After years of delays, one of the state’s largest development projects is getting started Wednesday in the town of Westwood, where contractors will begin to build a miniature city with hundreds of new homes, stores, and offices.
The 130-acre University Station project promises to transform a vast stretch of former industrial property along Interstate 95 into a new destination with a Wegmans supermarket and popular retailers such as Nordstrom Rack.
The project stalled in 2010 during an economic downturn that dried up funding for large-scale real estate development. Its resurrection by a new team of investors is symbolic of a resurgent economy and housing market in Massachusetts that are fueling a burst of construction activity statewide.
“This is a great opportunity to turn the tides and start building value,” said Nancy Hyde, chairwoman of the Board of Selectmen in Westwood, which has watched its commercial tax base erode with the loss of General Motors and other industrial tenants.
University Station is expected to generate $3 million in annual tax revenue and bring more than 400 homes to land around a major Amtrak and MBTA rail station in the next few years. The first wave of residences and stores, including Wegmans and Target, is expected to open in 2015. Later phases will bring 350,000 square feet of office space, a 150-room hotel, and additional residences and stores.
The project, though roughly half the size of a prior version, is still among the biggest in the state. Its mix of commercial and residential buildings is similar to larger-scale projects at Fort Devens and the former naval air station in South Weymouth. Like those developments, University Station is bound to face setbacks and delays due to the cyclical real estate market, but its fortunes are on an upswing now.
“I don’t think there is a better site in the state,” said Douglass Karp, a principal with New England Development, the firm leading the project. “Whether it’s the offices, or the residences, or the shopping, there’s going to be a lot to do here.”
A ceremony to mark the start of construction was scheduled for Wednesday, although contractors have been doing preliminary work on the property for some time. Governor Deval Patrick and other state officials were expected to attend the event.
In his remarks, Patrick was expected to announce $5.5 million in grants to help pay for local road upgrades to manage traffic around the development. Additional funds are under consideration to make improvements along University Avenue.
The state is also planning a broader reconstruction of the traffic-clogged interchange at Interstates 93 and 95. In recent years, the Patrick administration has sought to make transportation improvements in places that would also spur private development, hoping to magnify the economic impact of the investments.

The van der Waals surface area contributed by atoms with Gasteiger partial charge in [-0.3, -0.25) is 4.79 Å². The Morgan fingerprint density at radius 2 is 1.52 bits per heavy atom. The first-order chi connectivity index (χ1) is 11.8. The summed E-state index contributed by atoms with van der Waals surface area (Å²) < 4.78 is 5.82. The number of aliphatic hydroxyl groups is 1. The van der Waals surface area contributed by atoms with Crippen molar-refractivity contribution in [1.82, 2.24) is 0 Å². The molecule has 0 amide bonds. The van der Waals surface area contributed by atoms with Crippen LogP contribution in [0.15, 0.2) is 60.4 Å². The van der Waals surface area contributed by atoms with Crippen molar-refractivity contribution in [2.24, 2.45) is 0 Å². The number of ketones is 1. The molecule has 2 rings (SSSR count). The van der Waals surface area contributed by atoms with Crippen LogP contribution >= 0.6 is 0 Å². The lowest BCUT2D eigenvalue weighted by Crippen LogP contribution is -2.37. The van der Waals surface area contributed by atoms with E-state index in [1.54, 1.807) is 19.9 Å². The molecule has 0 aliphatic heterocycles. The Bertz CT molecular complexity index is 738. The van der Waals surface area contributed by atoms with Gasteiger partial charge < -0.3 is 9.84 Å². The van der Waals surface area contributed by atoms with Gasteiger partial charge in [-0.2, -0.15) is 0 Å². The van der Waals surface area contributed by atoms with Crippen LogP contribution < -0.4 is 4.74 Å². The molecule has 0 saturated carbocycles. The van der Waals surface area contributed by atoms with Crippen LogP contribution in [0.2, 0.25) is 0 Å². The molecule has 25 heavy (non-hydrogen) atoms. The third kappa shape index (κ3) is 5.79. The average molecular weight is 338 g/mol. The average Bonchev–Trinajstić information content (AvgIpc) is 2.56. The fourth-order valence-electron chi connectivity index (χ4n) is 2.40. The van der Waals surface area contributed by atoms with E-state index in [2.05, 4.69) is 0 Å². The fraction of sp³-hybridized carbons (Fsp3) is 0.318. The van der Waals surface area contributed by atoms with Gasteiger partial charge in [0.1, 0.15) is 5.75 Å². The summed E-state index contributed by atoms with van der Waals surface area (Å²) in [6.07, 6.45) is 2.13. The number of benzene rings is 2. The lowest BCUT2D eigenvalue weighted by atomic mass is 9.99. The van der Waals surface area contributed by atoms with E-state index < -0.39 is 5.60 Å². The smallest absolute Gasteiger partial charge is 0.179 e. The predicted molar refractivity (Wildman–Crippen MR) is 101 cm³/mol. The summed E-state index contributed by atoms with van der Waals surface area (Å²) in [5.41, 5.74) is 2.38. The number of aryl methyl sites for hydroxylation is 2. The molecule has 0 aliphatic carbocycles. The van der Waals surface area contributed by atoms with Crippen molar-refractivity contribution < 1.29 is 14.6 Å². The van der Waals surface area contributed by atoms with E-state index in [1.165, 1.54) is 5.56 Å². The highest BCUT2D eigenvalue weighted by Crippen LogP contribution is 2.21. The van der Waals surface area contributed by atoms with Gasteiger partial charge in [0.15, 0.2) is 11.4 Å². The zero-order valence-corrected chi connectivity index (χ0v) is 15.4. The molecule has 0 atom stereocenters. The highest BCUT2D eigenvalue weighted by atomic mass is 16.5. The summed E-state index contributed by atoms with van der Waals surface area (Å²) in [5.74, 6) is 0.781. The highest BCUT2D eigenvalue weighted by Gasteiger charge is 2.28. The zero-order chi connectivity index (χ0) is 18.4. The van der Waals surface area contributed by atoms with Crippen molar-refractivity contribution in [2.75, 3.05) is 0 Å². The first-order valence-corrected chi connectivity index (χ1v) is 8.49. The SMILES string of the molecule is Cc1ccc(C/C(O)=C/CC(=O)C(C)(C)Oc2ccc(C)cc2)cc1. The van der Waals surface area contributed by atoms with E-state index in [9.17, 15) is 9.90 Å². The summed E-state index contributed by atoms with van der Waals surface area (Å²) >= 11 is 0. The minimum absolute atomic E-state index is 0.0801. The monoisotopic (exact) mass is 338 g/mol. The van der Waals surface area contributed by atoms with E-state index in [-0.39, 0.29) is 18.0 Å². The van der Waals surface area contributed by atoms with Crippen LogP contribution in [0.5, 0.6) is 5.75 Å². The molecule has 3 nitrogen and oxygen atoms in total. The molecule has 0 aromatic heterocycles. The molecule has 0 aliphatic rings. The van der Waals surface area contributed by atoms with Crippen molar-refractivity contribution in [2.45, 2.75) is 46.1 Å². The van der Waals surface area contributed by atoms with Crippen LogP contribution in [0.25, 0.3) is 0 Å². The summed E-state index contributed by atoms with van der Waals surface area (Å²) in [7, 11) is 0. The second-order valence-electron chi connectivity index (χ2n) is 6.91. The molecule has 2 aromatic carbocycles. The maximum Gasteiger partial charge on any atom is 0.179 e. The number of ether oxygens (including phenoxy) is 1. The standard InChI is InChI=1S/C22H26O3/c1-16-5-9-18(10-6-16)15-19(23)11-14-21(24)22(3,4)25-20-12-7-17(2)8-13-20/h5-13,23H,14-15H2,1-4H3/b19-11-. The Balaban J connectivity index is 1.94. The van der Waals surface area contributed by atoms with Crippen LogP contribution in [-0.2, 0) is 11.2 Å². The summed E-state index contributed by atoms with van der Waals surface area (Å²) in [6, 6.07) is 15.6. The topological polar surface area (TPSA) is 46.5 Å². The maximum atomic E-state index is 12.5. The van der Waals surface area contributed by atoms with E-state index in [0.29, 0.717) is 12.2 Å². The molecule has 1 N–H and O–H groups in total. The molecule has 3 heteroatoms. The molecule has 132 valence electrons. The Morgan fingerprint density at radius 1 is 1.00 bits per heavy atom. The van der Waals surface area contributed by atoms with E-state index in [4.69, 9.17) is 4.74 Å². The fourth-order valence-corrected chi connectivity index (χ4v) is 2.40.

Some of those efforts are now bearing fruit. Developers are building hundreds of residences and stores on a former industrial site at Assembly Square in Somerville. State and federal money helped to build a new access road into the property, and an Orange Line station is also being built at its edge.
Other infrastructure investments have spurred construction of the massive Fan Pier development in the South Boston Innovation District, as well as large-scale projects in Burlington, Lynnfield, and Worcester.
“We’re seeing some very nice signs that the economic tide is rising,” said Greg Bialecki, Patrick’s chief of housing and economic development. “The first projects out of the ground are seeing success, and that is helping other developers make the case [for private financing] as well.”
Like other suburban projects in recent years, University Station is designed to function more like a city than a shopping mall. Its residences and offices will be arranged around an outdoor retail core, with several restaurants, retail boutiques, and a large fitness center. The development will also include 18 acres of open space with recreation areas and a village green.
The project is expected to create 1,000 construction jobs and 2,000 permanent jobs over the next several years. Despite its reduced size, public officials say it will provide a significant economic boost to the town and reduce the tax burden on homeowners.
The developers have not yet signed any new office tenants, but the commercial rental market is steadily improving as the economy slowly regains steam. Hyde said the town would consider tax incentives to help lure new companies, though no such assistance has been requested yet.
The first batch of apartments will be mostly one- and two-bedroom units, along with 64 assisted living residences for seniors. Karp declined to provide a price range for the units, but said developers hope the project’s retail amenities and proximity to public transportation will command premium rents. “If you work in Boston or Providence, or travel regularly to New York, it’s a pretty easy train ride to any of those locations,” Karp said.
Those residences will be developed by The Hanover Co. and Gables Investment Trust. The project team also includes Eastern Real Estate, National Development, and Clarion Partners LLC. The group came together following the exit of Cabot, Cabot & Forbes, which was delayed by permitting challenges and failed to generate enough funding to proceed with the project.
Even with the region’s improving real estate market, it will likely take eight to 10 years to complete construction of the project, depending on the turns of the real estate market. After a decade of community meetings, delays, and revisions, public officials said they are relieved the work is finally getting underway.
“It’s really rewarding to be at this point,” said Hyde, the selectmen chairwoman. “It’s taken a lot of work by a lot of people to get us here.”